|My empty drink as we came to desert and our goofy poses for the cameras|
|Lots of laughter|
Around us, the world seemed normal, except for the masks that covered everyone's faces.
|The stairs and plants and colorful painting "The gate of solace."|
Then we drove to a more secluded beach. The plan was to swim and then to practice belly dancing on the beach.
|Two brave souls|
Tina and I stayed on the sand, but we enjoyed watching them swim.
|Tina and I on the beach, my bangs shrinking upward already in the moist air|
After Jo and Melissa dried off, we did some belly dancing on the beach. It was our promise to ourselves that we would practice since we didn't have belly dancing class on Wednesday.
|The scarves are swoopy in the wind. |
These three with the Sea in the background. What fun we had, even if we scared off many people on the beach.
|Belly dancing with the curve of the Mediterranean behind them. |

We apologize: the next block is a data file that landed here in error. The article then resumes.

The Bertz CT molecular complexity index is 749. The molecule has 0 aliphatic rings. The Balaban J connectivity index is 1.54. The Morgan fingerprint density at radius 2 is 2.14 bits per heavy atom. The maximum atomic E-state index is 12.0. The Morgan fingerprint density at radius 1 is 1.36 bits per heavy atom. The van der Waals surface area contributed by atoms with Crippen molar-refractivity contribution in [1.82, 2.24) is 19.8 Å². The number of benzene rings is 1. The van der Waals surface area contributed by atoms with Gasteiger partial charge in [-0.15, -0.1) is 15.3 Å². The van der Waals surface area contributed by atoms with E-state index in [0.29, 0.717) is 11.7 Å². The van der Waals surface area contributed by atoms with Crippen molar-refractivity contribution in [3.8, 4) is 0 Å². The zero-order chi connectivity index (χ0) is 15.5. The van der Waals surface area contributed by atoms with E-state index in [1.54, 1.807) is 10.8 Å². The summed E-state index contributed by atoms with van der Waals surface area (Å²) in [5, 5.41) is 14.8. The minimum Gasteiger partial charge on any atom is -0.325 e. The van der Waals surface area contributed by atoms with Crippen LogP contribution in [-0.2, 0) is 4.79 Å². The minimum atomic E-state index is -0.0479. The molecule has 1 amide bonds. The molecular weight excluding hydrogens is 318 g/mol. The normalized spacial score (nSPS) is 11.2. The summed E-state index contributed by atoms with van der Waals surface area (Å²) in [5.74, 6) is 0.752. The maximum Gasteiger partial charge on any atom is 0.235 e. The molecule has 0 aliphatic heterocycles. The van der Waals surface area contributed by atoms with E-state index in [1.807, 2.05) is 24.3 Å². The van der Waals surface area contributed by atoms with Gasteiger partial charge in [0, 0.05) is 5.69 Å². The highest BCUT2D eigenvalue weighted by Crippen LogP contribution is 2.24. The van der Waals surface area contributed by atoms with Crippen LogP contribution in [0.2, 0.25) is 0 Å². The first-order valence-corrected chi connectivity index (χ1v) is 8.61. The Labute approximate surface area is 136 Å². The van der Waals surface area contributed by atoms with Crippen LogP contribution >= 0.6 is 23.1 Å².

|But still dreaming of the smooth sea|
Tuesday, October 27, 2020
We're creeping along on improving the house. Some of the work that has to be done isn't really visible, not as visible as repainting the door and the shutters.
|I started sanding these shutters because they were low and easy for me to reach. |
Earl finished them, of course.
I'm so glad we finally choose a color.
|Our "front" door with a yellow rosebush that will be trained to curl across the top.|
Before, the doors were brown. I hated the doors and I sat and looked at them a lot in the kitchen. They were brown inside and out.
|You may be thinking, there's a lot that needs to be fixed. Yep, but we're getting there step by step. |
My husband is meticulous, of course. The doors and shutters must be taken down and sanded smooth, then painted. The doors need the window panes to be re-glazed. That all takes a long time.
|Black trim on the blue shutters.|
So we have one door and two shutters completed.
Then, the electrician came in last week to do some of that hidden work. The office I use is between our bedroom and the terrace. It has a concrete floor and walls that we haven't touched yet. But what it didn't have was a heater. We had some colds days in the past month, so we knew a heater was necessary.